Scent Signals for My Valentine

During the late 1980s I founded Parfums Namara in Paris, to create two original perfumes, Avant l’Amour and Aprés l’Amour.

Some years after their launch, I was asked by the Telegraph magazine to write an article on scent. It was at a time of my life when I was bubbling with energy and reluctant to miss any opportunity to express my feelings on any subject I felt competent to tackle.

Given the significance of tomorrow’s date and my sense that the article is as relevant today as it was at the time it was written, I reproduce it in full to celebrate Valentine’s everywhere.

Scent Signals

From an early age, I have had a highly developed sense of smell. This may be attributable to the simple fact of having a large nose, but whatever the reason, it has served me like an extremely sensitive barometer over the years.

As the only boy in a large family, I was weaned on female fragrances. In school holidays I spent a great deal of time with my grandmother in Nazareth, where her garden was full of scented flowers and trees of every description. It was an aromatic enclave unspoilt by exhaust fumes.

I often think of women as flowers whose fragrance varies according to age and the environment in which they grow. There are women whose native odour can be very sensual. While their own redolent freshness would seem to need no additions, a discreet dash of scent can enhance their desirability, and at the same time heighten their sense of well-being.

Those women whose bodies do not emit a natural fragrance tend to use scent as an essential part of their make-up. This can be catastrophic if it is done too liberally. How often have I come home with a headache after a night at the opera sitting in the midst of pungent perfumes, or felt the lingering ill-effects of taking a lift recently vacated by a heavily scented woman.

Beauty is proverbially in the eye of the beholder, but an unpleasant smell is usually unequivocal. Although we are invariably guided and influenced by the visible, there is no doubt that an attendant bad smell seriously compromises beauty, whereas ugliness can often be transformed by a lovely fragrance.

Animals are attracted by smell in courtship; so too with people. When I left home to come to England, I was beginning to take a serious interest in girls. My heart would pound at the briefest encounter with a pretty girl, and if her perfume was seductive my heartbeat would reach a crescendo. If the smell was not pleasing, the boredom of normality would descend suddenly and decisively, replacing all desire.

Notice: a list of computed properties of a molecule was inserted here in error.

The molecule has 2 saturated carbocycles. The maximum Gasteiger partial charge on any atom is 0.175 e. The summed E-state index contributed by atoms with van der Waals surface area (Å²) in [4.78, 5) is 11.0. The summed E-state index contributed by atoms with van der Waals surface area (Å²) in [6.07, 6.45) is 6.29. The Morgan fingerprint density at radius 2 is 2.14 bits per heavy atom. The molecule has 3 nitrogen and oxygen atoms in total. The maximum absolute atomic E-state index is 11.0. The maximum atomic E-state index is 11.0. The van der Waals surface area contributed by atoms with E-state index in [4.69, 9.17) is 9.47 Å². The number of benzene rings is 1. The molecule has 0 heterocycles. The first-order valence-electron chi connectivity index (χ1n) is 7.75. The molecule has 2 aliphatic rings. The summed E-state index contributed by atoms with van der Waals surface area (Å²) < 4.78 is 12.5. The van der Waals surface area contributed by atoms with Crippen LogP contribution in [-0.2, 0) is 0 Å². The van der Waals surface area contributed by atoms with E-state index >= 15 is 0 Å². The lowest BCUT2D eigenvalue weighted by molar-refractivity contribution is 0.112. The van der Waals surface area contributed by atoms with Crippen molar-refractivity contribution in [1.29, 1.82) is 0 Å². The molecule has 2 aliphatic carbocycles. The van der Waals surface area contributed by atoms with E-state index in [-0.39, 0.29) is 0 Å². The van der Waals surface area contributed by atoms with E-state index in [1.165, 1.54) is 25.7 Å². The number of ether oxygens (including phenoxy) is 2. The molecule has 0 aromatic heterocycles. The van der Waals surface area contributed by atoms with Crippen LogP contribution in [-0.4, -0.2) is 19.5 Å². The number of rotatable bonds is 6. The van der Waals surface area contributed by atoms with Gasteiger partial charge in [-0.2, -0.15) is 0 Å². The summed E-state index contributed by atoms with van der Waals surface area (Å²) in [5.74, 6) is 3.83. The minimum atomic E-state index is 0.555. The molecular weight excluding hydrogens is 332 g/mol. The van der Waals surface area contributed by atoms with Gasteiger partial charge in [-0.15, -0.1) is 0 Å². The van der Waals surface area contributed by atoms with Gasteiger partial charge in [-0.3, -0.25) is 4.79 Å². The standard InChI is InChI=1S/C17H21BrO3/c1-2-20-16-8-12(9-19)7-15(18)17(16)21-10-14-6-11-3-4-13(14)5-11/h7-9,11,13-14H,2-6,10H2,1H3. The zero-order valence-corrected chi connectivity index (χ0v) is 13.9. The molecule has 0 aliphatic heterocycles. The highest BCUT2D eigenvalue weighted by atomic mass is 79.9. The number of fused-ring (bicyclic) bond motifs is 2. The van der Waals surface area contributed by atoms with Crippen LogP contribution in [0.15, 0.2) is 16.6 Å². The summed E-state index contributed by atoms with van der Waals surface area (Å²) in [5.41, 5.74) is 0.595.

In today’s world, where the air in our cities is thick with various pollutants, and people rush around trying to earn their living, there is very little opportunity to feel fresh and relaxed. This is particularly true in summer, when the atmosphere is oppressive. In these circumstances some women use scent as a means of freshening up. This is what I regard as a serious abuse of the whole soins de beauté. The result is always displeasing; the staleness remains and resists any cover-up. There can be few things less appealing than a rank smell overlaid with scent. Conversely, there are few things more alluring than the smell of newly shampooed hair and the aroma of a woman’s body after a warm scented bath.

When I interviewed some three hundred women for my book Women, the first whiff of meeting told me a great deal about my subject. An excessively perfumed woman I found neither sexy nor, usually, intellectually sophisticated. The more discreet the scent, the more interesting and charismatic the woman – or so it seemed to me.

All my entrepreneurial adventures have a common goal: love in some form or other. I have recently launched an aphrodisiac chocolate which I believe is to the palate what scent is to the olfactory senses. Four years ago I launched two scents: Avant l’Amour and Aprés l’Amour. The first is designed to relax the woman and at the same time to stimulate her gently. The unique blend is made up of rose, jasmine, tuberose, iris, peach, sandalwood, vetiver, clove, civet and musk. Aprés l’Amour is a blend of ylang-ylang, rose of Bulgaria, jasmine, iris, Florence, violet, vetiver, vanilla and myrrh. With this scent I wanted serenity to prevail.

It is very important that women should use scent judiciously, the correct amount is crucial. A little dab behind the ears prepares the ground for a tender assault on the senses, whereas the merest suggestion on the inside of the thighs is irresistibly erotic.

In love-making the importance of conducive smells cannot be exaggerated. I believe the earth-moving sensation sought by so many is reached not simply by the union of two bodies, but ultimately by the fusion of two sensual aromas.

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